Apparently hearing of these decidedly [1]un-Christian activities (which would have been enough to frog-march a lesser personage in front of the [2]Inquisition), other astrologers then cast their own horoscopes to predict the pope’s own death. Understandably rattled, the pope decided that he needed the aid of a big-gun astrologer – and Tommaso Campanella was the man for the job. From prison to the pope’s chambers – a reversal of fortune no novelist would dare invent. But there was the heretic friar, crippled with the injuries sustained by past torture, it’s true, but nevertheless now in favour with – and at the service of – the most powerful man in Christendom.

These two most unlikely of allies set to work with a will. Adverse stellar influences were held at bay by sealing off the pope’s chamber ‘from outside air’, and then sprinkling the room with ‘aromatic substances’. Laurel, myrtle, rosemary and cypress were burned. Purifying white silk cloths were draped over the walls, and seven candles and torches were lit to represent the seven astrological planets. The benign influences of the planets Jupiter and Venus were invoked with the aid of various stones, plants and colours, and the sessions would culminate in playing sweet music and imbibing ‘astrologically distilled liquors’. It sounds more to me like a good time was had by both parties concerned. And – at least to the pope’s satisfaction – these distinctly un-Christian rituals seemed to do the trick. He lived on for another sixteen years, until 1644, passing on the massive incurred debts to his successor, Innocent X.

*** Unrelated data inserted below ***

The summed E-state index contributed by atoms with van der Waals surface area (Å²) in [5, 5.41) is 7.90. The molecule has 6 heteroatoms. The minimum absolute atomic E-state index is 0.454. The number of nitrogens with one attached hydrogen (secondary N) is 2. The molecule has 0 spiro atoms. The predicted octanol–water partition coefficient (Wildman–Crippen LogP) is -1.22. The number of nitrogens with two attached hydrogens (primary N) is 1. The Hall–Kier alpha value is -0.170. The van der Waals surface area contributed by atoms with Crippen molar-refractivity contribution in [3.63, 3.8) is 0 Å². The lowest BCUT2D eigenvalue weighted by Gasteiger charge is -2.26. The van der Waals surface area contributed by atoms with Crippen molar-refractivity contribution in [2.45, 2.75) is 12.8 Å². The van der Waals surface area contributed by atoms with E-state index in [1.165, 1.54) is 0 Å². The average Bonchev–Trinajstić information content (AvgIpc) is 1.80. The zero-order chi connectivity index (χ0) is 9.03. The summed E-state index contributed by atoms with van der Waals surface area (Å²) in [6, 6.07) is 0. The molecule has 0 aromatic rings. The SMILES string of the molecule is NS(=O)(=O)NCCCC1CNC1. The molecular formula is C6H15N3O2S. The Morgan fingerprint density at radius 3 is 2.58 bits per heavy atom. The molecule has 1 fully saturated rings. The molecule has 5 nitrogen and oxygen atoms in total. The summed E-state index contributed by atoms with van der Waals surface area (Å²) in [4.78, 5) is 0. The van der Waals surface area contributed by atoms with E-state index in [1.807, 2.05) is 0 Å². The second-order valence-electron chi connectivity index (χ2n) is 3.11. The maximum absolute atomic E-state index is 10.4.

And Tommaso Campanella? Out of favour once more, our friar fled to France, where he was taken under the wing of Cardinal Richelieu – who two centuries later would himself become a fictionalized (and villainized) character in Alexandre Dumas’ classic tale of adventure and intrigue The Three Musketeers. For the friar, real life had been all-too real enough, and he would quietly live out his remaining days in a French monastery, perhaps at night to gaze up and wink at the stars, as they would wink back at him.

[1] Deuteronomy 18:10 lists divination under ‘forbidden pagan practices’. Mosaic law prescribed the penalty of death by stoning for any fortune-telling activities, which therefore technically included Pope Urban VIII as a transgressor. Presumably His Holiness was familiar with this passage of scripture, but considered himself exempt from God’s Law.

[2] There was a whole subplot going on parallel to this story, which involved Galileo’s revolutionary idea at the time about the earth actually revolving around the sun, and with Campanella courageously writing a tract in defense of Galileo’s heretical theory. But I figured that the events related in this post would be enough excitement for you for one day.

Michael Baigent and Richard Leigh: The Elixir and the Stone.
D.P. Walker: Spiritual and Demonic Magic from Ficino to Campanella.
Frances A. Yates: Giordano Bruno and the Hermetic Tradition.

Top image: Adapted from a 1643 medallion of Urban VIII (a year before the pope’s death) with an additional frame of zodiac horoscope signs (Creative Commons photo of medallion by Sailko) . Second image: Portrait of Tommaso Campanella by Francesco Cozza, featuring a 17th-century square horoscope. Third image: Portrait of Urban VIII by Gian Lorenzo Bernini, featuring astrological signs for the seals of the planets Jupiter (left) and Venus, from Heinrich Cornelius Agrippa’s Occult Philosophy.